Burn Like A Candle (Boleskine House Records BHRCD-2)
Esbjerg, Esbjerg Festival, Festpladsen, Denmark – May 31, 1997
(51:16) SE, Over The Rainbow, Spotlight Kid, Long Live Rock ‘N’ Roll, Black Knight, Long Live Rock ‘N’ Roll, Mistreated, Wolf To The Moon, Difficult To Cure, Keyboard Solo, Still I’m Sad, Bass Solo, Drum Solo, Band Introduction, Man On The Silver Mountain
(43:00) Temple Of The King, Black Masquerade, Ariel, Blues, Since You Been Gone, Perfect Strangers, Band Introduction, Encore: Improvisation, Burn, Maybe Next Time, Festival Ending MC
The new release from Boleskine House captures the final performance of Rainbow from an open air festival in Denmark. The show has been out before on a CD-R label “Maybe No Next Time” on Lost And Found. LAF 887/888/889 and to my knowledge this is the first silver release of the show. The recording is just a step below excellent, being an out door show there are times the music fluctuates either due to people moving around the recorder or wind.
There is a bit of crowd chatter between songs and in the quiet passages of some of the songs although is does not detract from the experience, if anything it gives you the feeling of being amongst the crowd. The band starts with the Over The Rainbow intro and Ritchie starts the opening riff of Spotlight Kid. From some concert reviews I read it was a chilly evening but Ritchie’s solo in the song is very good, in fact his playing is ON all night. A good version of LLRNR is next that has a Glasgow drinking song just before a quick version of Deep Purple’s Black Knight, funny to hear the crowd singing the oh oh’s in time with the music. Doogie White’s intro to Mistreated is “eventually every man kills the thing he loves” a good version of the song, definitely not as intense as the 76-78 versions.
Blackmore’s solo is more surreal and morose and while well played it does not get to you the way older versions did, when Doogie hits some of the high notes he sounds uncannily like Glenn Hughes. His vocals are good through the entire show, he reminds me a lot of Tony Martin in regards to his ability to interpret material sung by three different vocals and do a very good job.The first new song of the night, Wolf To The Moon is up next, one of the better songs from the Stranger In Us All record, it flows effortlessly into Difficult To Cure and one could claim that it is an extension of its musical theme.
I must say I am not a huge fan of the updated versions Still I’m Sad, a little faster tempo and solid playing but it just does not get me going and is just a vehicle for Ritchie to take a break for a bass and drum solo. A trio of new tracks starts with an excellent Temple Of The King, simply put a beautiful rendition, with the Glenn Hughes tinged vocals and a superb solo by Blackmore this song really delivers and gets a nice applause. Again Blackmore is on fire and a smoking rendition of Black Masquerade follows, the pace has been set with the entire band rising to meet the challenge and again the crowd responds wildly at its conclusion.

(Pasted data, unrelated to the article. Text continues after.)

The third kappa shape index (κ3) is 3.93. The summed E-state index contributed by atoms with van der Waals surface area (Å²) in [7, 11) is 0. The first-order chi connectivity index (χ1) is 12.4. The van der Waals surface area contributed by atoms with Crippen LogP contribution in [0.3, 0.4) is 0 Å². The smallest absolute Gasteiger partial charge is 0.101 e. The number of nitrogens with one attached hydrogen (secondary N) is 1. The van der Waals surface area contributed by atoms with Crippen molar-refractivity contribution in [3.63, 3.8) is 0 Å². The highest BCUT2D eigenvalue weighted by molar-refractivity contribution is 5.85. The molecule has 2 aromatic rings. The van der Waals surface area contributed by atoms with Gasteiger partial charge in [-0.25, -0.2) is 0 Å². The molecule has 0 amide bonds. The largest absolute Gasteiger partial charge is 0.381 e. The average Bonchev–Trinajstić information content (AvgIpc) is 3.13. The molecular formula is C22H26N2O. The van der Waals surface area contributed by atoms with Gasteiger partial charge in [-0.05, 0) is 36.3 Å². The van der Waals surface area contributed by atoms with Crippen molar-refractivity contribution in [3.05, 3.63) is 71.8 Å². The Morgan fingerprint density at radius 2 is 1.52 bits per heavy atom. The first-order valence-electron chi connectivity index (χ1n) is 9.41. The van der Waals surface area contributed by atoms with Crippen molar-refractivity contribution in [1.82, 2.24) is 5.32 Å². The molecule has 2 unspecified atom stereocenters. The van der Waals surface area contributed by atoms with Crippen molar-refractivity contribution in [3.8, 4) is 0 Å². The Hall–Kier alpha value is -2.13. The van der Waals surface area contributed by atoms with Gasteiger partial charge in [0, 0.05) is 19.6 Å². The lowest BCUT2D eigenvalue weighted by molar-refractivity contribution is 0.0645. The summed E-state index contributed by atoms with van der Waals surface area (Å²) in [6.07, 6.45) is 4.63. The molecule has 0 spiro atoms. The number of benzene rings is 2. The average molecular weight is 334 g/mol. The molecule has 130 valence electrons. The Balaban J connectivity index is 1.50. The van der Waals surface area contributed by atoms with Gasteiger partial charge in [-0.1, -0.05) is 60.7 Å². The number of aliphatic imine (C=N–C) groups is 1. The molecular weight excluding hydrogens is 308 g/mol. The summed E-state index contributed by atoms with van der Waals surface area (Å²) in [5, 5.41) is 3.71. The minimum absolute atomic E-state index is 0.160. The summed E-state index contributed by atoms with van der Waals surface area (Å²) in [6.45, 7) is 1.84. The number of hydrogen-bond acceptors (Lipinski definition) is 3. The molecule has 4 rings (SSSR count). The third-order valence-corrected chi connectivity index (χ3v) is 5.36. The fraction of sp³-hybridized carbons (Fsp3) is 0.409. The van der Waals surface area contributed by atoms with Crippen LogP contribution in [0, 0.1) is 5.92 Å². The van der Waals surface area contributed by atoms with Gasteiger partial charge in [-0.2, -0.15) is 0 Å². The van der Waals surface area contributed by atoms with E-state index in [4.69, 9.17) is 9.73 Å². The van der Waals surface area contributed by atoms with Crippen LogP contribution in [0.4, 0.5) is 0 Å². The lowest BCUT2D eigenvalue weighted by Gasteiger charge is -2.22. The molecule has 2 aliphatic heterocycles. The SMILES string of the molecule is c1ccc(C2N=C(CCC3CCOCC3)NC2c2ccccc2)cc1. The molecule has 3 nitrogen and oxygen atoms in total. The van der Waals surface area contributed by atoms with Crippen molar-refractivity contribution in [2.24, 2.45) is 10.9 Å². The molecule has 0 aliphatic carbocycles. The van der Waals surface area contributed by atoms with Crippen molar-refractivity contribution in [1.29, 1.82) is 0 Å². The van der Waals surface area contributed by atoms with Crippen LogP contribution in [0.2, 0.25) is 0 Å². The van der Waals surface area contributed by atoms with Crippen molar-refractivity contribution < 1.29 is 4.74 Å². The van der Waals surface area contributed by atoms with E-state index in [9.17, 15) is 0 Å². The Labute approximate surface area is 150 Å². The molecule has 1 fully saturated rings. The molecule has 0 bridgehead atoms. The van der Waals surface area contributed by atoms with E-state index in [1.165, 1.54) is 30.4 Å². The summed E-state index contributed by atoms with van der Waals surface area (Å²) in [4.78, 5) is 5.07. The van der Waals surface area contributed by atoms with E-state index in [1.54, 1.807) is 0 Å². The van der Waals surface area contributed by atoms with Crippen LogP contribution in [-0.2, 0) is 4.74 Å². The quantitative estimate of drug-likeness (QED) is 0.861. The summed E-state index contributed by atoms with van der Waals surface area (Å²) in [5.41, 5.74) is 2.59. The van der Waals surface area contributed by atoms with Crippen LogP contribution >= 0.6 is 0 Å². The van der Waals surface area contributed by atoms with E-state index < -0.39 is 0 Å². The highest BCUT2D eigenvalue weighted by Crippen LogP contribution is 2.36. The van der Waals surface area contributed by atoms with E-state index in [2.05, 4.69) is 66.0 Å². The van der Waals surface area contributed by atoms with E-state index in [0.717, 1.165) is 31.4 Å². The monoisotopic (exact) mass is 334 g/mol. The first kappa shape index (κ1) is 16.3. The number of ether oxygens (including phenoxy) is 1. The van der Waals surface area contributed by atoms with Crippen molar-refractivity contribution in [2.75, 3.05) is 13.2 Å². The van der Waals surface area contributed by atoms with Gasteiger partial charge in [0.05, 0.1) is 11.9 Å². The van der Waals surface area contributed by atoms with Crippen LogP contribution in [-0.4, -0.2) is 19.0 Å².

A strong rendition of Ariel is next, with an heavy metal riff and mid evil sounding keybords the track also has some nice backing vocals from Candice Night. A nice slow blues is played and leads into a short, only a minute, version of Since I’ve Been Gone that leads into the Purple classic Perfect Strangers that finishes off the main set. The band is back with a quick two minute jam that leads directly into a great version of Burn, again well sung By Doogie the only thing that really got me about this was Paul Morris at times played his part with too much Synthesizers that really don’t fit, when he sticks with more of an organ sound it suits the song much better but in overall I still dug it. The crowd refuses to let the band go and they return with a great version of the Difficult To Cure Track Maybe Next Time.
Obviously Blackmore knew this was to be the last Rainbow gig since it was circulating in papers the next day that the tour manager had broke the news. A great show, a retrospective look at the genius who left his stamp as a brilliant writer, guitar player, and performer. The packaging is a single sleeve with a great take on the Williams Stout artwork used many of the Led Zeppelin bootlegs titles of the same name, this time done by one MRS Stout. This title is recommended to fans of the later era Rainbow and also to fans of Rainbow because of its historical significance combined with simple but effective packaging, fantastic playing and a great recording. Get it while you can, it is limited to 300 numbered copies.If you liked this review, buy me a cup of joe. (Suggested: $3 a shot or $7.5 for a double)